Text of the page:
The schematic diagram of animal study design is shown in Figure 2A. To investigate the effectiveness of GSPs against STZ-induced neurotoxicity in vivo, we performed Morris water maze (MWM). The results showed that the escape latency in the STZ group was significantly much longer than that in the Sham group on the 3rd, 4th and 5th experiment day respectively (Figure 2B). In the probe test, the target cross number and the time in target quadrant in the STZ group were obviously decreased compared with that in the Sham group (Figure 2C and 2D). Administration of high dosage of GSPs (200 mg/kg) significantly counteracted the effect of STZ on the escape latency, the target cross number and the time in target quadrant, while the low dosage of GSPs (20 mg/kg) showed no significant changes (Figure 2B–2D). There was no significant difference in the swimming speeds of mice from different groups (Figure 2E). These data indicate that GSPs are beneficial for learning and memory in the presence of STZ.
Figure 2. GSPs effectively counteracted the cognitive impairments in mice subjected to ICV injection of STZ. (A) Schematic diagram of animal study design. (B) The escape latency of the training acquisition trials for 5 consecutive days in Morris water maze (MWM). (C) The target cross number of the probe test in MWM. (D) The time in target quadrant in the probe test in MWM. (E) The swimming speed in the probe test in MWM. (F) The fall latency in the rotarod test. *P < 0.05 vs Sham; #P < 0.05 vs STZ, n=10.
To test the motor coordination and balance, mice were examined by using the rotarod test. The results showed that there is no significant difference in the fall latency between the mice with ICV injection of STZ and the mice from the sham group (Figure 2F). Similarly, administration of different concentration of GSPs with pretreatment with ICV injection of STZ did not affect the fall latency (Figure 2F). These data indicate that STZ does not impair motor coordinator or balance, while GSPs did not affect the motor activity.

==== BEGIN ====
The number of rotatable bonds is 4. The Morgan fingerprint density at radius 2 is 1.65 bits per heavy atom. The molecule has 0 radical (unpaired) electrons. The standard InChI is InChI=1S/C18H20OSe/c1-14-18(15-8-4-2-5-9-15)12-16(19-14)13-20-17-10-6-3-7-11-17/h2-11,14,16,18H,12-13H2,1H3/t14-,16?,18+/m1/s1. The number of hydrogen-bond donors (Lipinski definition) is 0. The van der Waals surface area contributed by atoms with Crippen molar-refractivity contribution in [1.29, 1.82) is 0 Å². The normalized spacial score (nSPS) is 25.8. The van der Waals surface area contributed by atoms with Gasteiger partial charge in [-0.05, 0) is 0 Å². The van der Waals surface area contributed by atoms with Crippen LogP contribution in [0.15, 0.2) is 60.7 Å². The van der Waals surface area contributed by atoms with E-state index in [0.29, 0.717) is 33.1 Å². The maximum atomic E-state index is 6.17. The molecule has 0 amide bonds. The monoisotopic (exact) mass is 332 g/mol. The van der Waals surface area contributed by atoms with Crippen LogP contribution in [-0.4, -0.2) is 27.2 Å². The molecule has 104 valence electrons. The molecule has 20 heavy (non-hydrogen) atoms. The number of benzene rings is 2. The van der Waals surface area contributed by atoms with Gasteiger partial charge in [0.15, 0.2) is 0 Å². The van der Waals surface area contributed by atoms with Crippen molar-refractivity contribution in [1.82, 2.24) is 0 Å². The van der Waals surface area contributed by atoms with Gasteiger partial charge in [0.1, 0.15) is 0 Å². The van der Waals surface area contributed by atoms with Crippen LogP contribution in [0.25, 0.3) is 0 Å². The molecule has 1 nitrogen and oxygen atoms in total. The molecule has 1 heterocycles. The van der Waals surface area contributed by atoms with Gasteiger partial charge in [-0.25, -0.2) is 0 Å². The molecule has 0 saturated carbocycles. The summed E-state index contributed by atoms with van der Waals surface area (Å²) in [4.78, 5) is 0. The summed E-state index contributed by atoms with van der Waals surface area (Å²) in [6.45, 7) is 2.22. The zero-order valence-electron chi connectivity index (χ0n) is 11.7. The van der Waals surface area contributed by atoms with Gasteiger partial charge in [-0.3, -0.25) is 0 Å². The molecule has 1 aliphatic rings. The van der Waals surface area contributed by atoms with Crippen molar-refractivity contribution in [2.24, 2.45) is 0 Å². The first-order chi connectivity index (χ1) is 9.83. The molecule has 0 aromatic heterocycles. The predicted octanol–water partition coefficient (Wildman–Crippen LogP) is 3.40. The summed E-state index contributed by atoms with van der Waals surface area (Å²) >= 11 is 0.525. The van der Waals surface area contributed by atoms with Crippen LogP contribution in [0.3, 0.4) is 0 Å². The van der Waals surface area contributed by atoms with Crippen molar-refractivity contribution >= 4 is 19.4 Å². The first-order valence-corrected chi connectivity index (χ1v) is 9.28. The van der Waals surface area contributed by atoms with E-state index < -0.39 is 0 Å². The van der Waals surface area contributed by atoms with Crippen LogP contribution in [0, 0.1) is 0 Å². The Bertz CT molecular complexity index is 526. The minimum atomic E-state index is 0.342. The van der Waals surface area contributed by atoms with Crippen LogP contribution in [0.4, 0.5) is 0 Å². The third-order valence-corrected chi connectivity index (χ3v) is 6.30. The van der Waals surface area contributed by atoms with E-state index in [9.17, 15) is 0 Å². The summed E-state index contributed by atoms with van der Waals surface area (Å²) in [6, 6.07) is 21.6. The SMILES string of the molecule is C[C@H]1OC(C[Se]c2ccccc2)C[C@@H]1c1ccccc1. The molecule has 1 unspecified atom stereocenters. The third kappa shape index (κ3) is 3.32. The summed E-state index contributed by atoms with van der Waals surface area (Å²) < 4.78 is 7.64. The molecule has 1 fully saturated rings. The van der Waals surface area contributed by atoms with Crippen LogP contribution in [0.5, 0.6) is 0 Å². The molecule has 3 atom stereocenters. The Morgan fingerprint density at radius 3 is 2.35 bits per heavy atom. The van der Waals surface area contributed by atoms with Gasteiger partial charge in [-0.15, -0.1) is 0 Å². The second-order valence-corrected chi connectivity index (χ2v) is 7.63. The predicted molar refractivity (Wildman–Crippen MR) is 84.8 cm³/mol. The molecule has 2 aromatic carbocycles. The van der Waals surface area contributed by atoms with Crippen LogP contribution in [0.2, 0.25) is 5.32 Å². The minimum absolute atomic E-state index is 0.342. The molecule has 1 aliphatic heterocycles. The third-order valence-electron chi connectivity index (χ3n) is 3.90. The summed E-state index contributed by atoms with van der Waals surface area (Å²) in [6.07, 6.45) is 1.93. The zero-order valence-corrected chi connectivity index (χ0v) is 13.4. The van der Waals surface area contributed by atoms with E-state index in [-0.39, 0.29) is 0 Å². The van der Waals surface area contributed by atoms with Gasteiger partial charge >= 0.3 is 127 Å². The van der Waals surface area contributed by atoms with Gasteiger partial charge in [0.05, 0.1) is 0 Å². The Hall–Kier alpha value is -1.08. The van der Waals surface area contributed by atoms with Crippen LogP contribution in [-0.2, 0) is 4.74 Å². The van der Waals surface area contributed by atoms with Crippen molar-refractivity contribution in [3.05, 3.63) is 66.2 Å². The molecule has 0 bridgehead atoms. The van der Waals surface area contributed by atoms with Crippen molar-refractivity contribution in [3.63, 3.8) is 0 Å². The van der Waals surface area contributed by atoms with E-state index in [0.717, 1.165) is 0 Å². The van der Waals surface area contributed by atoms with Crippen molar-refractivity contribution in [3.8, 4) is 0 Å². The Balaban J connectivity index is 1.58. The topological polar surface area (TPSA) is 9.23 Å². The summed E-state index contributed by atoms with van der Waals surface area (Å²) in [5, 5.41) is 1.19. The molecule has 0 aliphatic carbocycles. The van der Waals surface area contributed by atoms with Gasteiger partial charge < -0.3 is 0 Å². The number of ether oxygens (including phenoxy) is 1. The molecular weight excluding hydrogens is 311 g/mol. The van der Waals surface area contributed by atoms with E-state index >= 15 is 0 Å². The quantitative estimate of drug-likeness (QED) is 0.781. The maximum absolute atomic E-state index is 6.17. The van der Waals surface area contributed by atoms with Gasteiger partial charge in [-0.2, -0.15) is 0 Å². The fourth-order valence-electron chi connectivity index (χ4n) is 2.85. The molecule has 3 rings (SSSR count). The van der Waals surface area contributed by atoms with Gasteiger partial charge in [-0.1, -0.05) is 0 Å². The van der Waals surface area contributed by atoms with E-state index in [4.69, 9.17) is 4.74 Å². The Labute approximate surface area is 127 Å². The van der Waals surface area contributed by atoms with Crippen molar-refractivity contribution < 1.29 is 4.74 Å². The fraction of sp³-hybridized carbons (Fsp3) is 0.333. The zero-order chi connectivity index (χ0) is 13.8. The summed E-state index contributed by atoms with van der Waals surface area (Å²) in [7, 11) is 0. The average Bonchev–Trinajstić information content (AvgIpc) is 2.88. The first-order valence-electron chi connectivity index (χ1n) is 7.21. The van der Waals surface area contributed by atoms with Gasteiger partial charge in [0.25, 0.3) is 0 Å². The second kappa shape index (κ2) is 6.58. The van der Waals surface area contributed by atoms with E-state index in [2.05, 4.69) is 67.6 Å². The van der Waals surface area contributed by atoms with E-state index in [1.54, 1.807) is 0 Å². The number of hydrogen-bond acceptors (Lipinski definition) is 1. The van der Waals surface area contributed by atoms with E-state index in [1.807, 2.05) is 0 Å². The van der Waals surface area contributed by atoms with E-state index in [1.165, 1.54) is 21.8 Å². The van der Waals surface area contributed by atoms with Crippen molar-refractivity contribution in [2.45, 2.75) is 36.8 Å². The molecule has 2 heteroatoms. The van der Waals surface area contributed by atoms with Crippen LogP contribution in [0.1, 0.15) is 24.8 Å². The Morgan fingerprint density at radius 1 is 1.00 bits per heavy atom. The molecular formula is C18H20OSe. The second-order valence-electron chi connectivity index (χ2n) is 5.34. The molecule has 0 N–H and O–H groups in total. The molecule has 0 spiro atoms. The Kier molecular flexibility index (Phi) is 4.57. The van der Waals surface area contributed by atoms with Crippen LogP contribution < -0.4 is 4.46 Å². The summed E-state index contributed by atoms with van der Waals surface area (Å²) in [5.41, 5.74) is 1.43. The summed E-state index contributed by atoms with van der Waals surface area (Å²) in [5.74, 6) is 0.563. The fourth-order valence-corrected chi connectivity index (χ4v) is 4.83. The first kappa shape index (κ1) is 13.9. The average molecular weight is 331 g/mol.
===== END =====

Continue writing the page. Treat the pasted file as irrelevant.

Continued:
GSPs attenuated STZ-induced Aβ production and tau phosphorylation
In this study, alongside the cognitive ability, we investigated the effects of STZ on alterations of Aβ production and tau phosphorylation in cerebral cortex and hippocampus. The results showed that ICV injection of STZ significantly increased the expression levels of amyloid precursor protein (APP) and Aβ in the cerebral cortex and hippocampus (Figure 3A–3F). In addition, ICV injection of STZ significantly increased the level of phosphorylated tau (p-tau) in the cerebral cortex and hippocampus, although there is no significant difference in the level of tau (Figure 3A, 3B, 3G and 3H). Interestingly, GSPs (200 mg/kg) significantly reduced Aβ production and tau phosphorylation induced by STZ (Figure 3A–3H), coinciding with its protection of cognitive functions. These results indicate that GSPs play an important role in blocking Aβ production and tau phosphorylation.
Figure 3. GSPs inhibited STZ-induced Aβ accumulation and phosphorylation of tau in vivo. (A and B) Representative immunoblot bands for APP, Aβ, p-tau and tau in the cerebral cortex and hippocampus, respectively. (C–F) Quantification analysis of immunoblot bands. Protein expression levels were normalized to β-actin. *P < 0.05 vs Sham; #P < 0.05 vs STZ, n=4-6.
GSPs counteracted neuron loss induced by STZ in mouse cerebral cortex and hippocampus
To investigate the effects of STZ on the number of neurons in mouse cerebral cortex and hippocampus, immunofluorescence staining of NeuN, a marker of the nucleus of neurons, was conducted. As shown in Figure 4A–4H, the nucleus of stained neurons in the cerebral cortex and hippocampus displayed red. ICV injection of STZ significantly reduced the number of NeuN-positive cells in the cerebral cortex and hippocampal CA1, CA3 and dentate gyrus areas. However, administration of GSPs (200 mg/kg) significantly reversed the decrease of the number of neurons in the cerebral cortex and various areas of hippocampus induced by STZ. These results indicate that GSPs ameliorate neurons loss induced by STZ in the cerebral cortex and hippocampus.
Figure 4. GSPs eliminated STZ-induced neuronal loss in the cortex and CA1, CA3 and DG of hippocampus. Representative images of immunofluorescence staining assay of NeuN in the cortex (A), hippocampal CA1 (C), CA3 (E) and dentate gyrus (G) areas. Quantification of NeuN-positive cells in the cortex (B), hippocampal CA1 (D), CA3 (F) and dentate gyrus (H) areas. *P < 0.05, **P < 0.01 vs Sham; #P < 0.05, #P < 0.01 vs STZ, n=4-6.
GSPs counteracted apoptotic cell death induced by STZ in mouse cerebral cortex and hippocampus